City Lights and Late Beach Nights
Los Angeles consistently ranks as one of the top destinations to visit in the United States. As big cities go, it’s a lot larger and spread out, which gives it a bit of an advantage over locations like New York or Chicago.
Because of the sprawl, there are a variety of Los Angeles points of interest ranging from beaches, to museums, to shopping areas and outdoor concert venues. For anyone interested in the entertainment industry, the lure of Hollywood still dominates the landscape of the city and its attractions.
The weather is always beautiful, meaning the city is not only a great summer vacation destination in the USA, but any time of the year. It can also be enjoyed on any budget, as there are plenty of affordable accommodations in LA to choose from.
Knowing what to do in Los Angeles is sometimes as simple as taking a walk around. However, if you’re planning a trip to the area or are just fantasizing about someday visiting, make sure to check these Los Angeles attractions off your bucket list.
No visit to Los Angeles is complete without a visit to the Griffith Observatory. Located inside the sprawling Griffith Park in Hollywood, you may recognize its golden dome from the James Dean film Rebel Without a Cause.
Kids will love their onsite planetarium, camera obscura and interactive space and science exhibits. On certain nights, they even hold Star Parties where visitors can look through provided telescopes at the moon, stars and planets.
Since the observatory and museum are free of charge it’s a popular spot for budget-savvy individuals who are looking for cheap things to do in LA. Just be aware that parking onsite is limited.
Santa Monica Pier
One of the highlights of Santa Monica Beach is its historic fishing pier. For over 100 years, the pier has been a source of leisure and entertainment for residents and tourists in the area.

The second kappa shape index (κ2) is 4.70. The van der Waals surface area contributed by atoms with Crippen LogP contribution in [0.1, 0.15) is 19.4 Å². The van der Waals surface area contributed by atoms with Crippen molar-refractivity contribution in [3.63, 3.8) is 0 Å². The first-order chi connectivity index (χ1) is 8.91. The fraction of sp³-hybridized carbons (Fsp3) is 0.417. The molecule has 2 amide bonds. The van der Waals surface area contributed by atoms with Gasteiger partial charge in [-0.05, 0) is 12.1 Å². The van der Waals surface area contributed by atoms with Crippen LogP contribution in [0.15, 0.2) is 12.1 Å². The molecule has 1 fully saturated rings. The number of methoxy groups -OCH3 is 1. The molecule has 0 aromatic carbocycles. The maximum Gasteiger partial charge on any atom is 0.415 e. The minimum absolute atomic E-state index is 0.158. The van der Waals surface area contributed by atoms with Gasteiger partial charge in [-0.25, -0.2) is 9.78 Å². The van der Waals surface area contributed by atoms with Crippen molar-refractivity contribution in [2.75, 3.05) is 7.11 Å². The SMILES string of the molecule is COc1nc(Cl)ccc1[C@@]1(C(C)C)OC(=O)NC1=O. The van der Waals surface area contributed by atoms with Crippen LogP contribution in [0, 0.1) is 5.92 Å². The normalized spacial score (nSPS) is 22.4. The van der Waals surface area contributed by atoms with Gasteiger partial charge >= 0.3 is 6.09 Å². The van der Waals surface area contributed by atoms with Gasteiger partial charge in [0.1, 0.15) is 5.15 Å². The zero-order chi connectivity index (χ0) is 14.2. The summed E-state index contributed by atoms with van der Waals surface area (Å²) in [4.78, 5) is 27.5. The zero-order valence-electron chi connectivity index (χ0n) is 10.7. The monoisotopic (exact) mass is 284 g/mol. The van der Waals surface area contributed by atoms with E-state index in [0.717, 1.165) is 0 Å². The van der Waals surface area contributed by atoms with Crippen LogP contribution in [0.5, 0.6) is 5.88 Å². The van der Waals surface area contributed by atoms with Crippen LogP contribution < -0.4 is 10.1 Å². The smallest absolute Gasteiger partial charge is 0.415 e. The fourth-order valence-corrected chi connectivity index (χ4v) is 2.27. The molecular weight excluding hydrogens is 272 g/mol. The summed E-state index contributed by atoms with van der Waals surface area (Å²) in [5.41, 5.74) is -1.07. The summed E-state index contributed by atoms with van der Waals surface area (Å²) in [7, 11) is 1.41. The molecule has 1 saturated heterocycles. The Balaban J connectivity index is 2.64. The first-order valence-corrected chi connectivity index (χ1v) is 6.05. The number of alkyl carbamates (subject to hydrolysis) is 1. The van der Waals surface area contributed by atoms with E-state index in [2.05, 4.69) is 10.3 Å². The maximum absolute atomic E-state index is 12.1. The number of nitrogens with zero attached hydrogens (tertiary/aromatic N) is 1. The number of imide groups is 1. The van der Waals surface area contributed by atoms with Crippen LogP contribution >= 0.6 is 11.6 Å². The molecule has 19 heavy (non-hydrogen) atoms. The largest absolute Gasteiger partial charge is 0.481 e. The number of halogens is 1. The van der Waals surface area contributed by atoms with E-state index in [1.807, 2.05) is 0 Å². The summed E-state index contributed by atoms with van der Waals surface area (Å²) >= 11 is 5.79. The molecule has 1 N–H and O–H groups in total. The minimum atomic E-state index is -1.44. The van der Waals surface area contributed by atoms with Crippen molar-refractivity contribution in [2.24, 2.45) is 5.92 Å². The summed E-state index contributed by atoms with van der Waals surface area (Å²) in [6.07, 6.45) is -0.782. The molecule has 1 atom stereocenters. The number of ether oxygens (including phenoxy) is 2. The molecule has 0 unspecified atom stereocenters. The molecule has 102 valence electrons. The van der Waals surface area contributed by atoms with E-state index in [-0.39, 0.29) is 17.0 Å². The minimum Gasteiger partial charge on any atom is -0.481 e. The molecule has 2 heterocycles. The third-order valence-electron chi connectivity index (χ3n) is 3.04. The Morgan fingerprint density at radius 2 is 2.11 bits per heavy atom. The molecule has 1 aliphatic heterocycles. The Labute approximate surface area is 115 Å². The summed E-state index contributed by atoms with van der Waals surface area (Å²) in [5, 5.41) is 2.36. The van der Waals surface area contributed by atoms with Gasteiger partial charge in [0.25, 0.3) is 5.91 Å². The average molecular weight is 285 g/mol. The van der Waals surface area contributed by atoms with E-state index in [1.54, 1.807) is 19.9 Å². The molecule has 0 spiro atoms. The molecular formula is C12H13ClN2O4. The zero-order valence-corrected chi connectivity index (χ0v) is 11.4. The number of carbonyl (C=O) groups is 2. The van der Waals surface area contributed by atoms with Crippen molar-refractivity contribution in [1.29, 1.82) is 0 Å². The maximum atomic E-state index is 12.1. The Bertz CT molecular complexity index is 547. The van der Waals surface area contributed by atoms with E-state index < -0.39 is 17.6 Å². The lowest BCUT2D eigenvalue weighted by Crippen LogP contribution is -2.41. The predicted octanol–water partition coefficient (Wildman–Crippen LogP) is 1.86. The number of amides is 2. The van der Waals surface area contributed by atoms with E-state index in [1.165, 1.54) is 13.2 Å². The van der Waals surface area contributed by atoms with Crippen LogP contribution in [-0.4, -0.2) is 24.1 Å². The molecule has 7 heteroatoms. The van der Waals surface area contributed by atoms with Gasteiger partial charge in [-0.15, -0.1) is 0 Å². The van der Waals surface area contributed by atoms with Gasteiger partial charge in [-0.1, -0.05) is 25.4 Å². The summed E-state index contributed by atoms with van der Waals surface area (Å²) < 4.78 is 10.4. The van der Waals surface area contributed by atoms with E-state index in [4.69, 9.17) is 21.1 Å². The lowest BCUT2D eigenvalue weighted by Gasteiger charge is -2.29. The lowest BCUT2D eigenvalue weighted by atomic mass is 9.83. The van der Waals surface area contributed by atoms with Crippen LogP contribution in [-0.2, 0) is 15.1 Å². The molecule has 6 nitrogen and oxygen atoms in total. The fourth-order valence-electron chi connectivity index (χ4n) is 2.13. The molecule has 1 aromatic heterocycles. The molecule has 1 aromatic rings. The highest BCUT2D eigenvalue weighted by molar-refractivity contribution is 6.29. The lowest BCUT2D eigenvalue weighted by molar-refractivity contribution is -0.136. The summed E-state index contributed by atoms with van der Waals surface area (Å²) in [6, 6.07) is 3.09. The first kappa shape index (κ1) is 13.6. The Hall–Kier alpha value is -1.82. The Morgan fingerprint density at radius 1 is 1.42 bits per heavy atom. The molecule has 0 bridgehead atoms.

Aside from fishing accessibility, the pier also features its own amusement park, arcade, eateries and souvenir kiosks. On any given day, especially during the summer, you’ll find spontaneous concerts from local musicians, outdoor movie screenings, festivals and Pokemon Go meetups.
Santa Monica Pier is definitely one of the best places to visit in Los Angeles when it comes to family outings.
Muscle Beach has been credited with starting the physical fitness craze that’s so much a part of America’s culture. While the original Muscle Beach was located in Santa Monica, its current incarnation is just south in Venice.
The beach is set up with various exercise equipment and has been attracting gymnasts, acrobats, bodybuilders and athletes since the 1930’s, but gained much of its popularity in the 1950’s.
Many famous actors and bodybuilders have and continue to train there, including Arnold Schwarzenegger.
A relic from another time, Clifton’s is a 1930’s style cafeteria eatery that’s recently undergone an astounding renovation. Keeping with the California themed vibe, the building is full of outdoorsy murals and even a giant faux redwood that seemingly grows out of the middle of the floor.
There’s the woodsy main cafeteria area, an Art Deco soda fountain, an elegant dining room complete with taxidermy, plenty of bars with specialty cocktails, and a hidden Tiki room featuring a restored wood-paneled speedboat.
Whether you’re looking for a unique LA experience or just want to explore the five stories of themed rooms, Clifton’s is truly a blast from the past.
As Los Angeles museums go, the Getty Center consistently comes out on top for both the beauty of its grounds and its impressive collection. Set on top of an 110 acre hillside in the Santa Monica Mountains, the museum and surrounding property is a landmark to the artistic spirit of Los Angeles.